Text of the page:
There are obvious risks in life and there are hidden ones. The risks that are hard to spot are the ones that can keep us awake at night. It’s hard to imagine having to wake up with the knowledge that one could have prevented a serious injury or a death, but that is often the case for a driver who has struck a motorcycle.
Motorcycles are agile vehicles, with greater acceleration and maneuverability than any car or truck with four wheels. But they are also harder to see, especially when they are seen from head-on. Even the profile view can be deceptive and requires a second look to clear it before a turn.
When it comes to driving behind a motorcycle, a decent stopping distance is the best preventative measure. The “four-second rule” is a good way to provide this. If a driver is passing something on the side of the road less than four seconds after a motorcycle in front of him, he is probably too close.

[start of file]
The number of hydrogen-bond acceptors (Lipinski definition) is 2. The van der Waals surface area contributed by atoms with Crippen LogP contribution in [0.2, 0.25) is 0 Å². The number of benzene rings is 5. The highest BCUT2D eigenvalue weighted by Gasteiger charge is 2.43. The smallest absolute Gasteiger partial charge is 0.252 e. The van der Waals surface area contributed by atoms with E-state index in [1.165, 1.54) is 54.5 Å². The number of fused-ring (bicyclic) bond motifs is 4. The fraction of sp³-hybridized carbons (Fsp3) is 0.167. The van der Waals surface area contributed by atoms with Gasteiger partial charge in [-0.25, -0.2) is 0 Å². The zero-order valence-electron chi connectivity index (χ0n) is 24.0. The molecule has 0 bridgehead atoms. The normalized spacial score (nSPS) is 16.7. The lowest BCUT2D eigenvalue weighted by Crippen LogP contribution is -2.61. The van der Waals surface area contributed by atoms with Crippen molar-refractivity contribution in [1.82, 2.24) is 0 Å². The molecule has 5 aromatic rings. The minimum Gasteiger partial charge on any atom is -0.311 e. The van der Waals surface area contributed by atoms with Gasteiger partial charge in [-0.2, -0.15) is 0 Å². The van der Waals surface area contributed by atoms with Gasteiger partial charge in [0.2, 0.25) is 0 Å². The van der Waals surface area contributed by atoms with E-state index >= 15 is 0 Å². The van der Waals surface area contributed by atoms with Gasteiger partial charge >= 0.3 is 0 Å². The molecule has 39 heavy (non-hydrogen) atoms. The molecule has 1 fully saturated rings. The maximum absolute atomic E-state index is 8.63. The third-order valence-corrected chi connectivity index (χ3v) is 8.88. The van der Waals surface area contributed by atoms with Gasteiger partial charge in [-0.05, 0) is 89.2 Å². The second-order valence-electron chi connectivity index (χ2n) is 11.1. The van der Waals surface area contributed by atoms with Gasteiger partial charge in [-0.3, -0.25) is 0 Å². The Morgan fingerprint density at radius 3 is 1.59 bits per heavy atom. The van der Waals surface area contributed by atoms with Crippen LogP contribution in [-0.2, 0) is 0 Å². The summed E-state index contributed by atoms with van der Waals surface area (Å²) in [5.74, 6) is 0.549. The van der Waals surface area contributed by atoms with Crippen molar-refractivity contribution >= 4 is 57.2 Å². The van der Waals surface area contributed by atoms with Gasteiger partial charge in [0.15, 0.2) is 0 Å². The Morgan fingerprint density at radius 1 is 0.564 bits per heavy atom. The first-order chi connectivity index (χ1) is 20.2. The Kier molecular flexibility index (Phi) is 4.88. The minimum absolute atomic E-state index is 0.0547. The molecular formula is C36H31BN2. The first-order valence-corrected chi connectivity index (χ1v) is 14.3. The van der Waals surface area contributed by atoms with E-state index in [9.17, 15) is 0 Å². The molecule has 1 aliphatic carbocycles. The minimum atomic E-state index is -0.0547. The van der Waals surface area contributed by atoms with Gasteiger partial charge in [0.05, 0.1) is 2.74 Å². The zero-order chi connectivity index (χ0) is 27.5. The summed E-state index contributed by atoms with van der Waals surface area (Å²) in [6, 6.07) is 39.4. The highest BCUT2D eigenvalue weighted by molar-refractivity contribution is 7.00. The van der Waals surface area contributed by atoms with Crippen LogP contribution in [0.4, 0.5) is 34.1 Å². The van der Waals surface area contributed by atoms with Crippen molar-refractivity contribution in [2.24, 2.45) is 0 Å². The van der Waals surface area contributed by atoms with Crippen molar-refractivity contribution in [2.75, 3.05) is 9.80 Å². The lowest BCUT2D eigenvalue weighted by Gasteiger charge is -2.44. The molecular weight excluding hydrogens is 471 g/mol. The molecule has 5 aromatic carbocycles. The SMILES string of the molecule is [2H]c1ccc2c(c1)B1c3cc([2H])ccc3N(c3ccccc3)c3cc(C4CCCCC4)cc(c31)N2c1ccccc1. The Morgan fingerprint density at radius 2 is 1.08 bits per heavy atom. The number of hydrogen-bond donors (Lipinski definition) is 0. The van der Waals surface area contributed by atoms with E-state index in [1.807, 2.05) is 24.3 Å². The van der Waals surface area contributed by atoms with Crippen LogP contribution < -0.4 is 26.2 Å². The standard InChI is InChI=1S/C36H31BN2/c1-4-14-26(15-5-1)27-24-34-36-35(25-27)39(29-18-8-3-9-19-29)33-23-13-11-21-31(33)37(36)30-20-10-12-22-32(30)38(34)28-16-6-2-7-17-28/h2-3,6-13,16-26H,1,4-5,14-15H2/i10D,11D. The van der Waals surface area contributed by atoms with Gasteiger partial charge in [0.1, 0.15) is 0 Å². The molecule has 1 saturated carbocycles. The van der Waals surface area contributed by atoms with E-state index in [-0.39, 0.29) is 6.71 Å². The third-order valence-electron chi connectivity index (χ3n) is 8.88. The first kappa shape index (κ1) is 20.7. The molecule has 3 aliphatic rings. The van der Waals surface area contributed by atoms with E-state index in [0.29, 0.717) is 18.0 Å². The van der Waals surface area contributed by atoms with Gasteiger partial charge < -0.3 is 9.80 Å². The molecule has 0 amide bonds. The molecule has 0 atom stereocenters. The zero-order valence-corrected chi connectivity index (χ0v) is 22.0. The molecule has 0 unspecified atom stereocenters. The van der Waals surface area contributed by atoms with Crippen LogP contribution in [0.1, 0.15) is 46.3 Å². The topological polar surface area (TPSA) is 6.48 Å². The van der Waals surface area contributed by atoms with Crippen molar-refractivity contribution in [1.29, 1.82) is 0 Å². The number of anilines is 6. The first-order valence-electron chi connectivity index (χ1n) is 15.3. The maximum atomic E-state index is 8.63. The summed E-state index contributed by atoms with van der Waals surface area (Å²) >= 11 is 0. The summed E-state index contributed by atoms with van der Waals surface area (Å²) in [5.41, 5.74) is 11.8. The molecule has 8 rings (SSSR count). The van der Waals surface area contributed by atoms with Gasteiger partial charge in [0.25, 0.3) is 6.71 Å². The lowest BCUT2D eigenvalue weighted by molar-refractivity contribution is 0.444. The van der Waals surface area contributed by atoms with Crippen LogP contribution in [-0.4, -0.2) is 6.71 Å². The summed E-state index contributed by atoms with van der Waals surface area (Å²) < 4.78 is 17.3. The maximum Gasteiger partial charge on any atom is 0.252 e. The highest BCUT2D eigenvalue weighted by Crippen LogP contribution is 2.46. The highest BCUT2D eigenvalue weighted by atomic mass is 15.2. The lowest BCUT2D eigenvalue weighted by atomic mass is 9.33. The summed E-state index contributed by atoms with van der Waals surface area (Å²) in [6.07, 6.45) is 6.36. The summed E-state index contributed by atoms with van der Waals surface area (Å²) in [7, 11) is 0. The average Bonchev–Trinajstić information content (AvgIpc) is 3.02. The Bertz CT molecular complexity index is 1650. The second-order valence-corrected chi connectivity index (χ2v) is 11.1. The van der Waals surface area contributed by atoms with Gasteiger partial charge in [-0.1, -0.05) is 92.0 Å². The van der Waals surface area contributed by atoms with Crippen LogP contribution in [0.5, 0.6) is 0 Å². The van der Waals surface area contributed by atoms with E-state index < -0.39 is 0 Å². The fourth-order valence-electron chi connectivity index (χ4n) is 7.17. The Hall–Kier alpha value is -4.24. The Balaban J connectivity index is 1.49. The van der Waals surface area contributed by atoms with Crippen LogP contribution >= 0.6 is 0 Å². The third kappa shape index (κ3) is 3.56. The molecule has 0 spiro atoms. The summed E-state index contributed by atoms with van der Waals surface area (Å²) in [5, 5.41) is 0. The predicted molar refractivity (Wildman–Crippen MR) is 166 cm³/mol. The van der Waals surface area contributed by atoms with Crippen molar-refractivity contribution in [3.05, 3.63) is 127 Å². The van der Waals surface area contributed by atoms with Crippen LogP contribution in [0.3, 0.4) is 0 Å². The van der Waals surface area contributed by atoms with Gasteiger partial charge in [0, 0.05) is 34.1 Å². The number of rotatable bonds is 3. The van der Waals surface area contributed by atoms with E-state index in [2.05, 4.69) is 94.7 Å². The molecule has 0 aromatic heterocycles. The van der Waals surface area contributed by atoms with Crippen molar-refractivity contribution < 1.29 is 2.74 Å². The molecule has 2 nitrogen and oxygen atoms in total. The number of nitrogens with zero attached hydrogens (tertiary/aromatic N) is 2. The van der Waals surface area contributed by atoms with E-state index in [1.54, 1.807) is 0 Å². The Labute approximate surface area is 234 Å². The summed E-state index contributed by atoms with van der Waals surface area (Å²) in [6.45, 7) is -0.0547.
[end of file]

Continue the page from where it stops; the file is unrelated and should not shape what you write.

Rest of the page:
Rain and snow always have the potential to increase stopping distances, so it’s important to drive slower and leave greater spaces between vehicles in these and other foul weather conditions. Since most motorcycle accidents happen near intersections and involve turns, drivers should always look twice before turns.
Victims of motorcycle accidents and the estates of people killed while biking may have a case for financial damages if a driver was liable for the damage, injury or death involved in a crash. An attorney can help review this possibility to see if it is a good pursuit.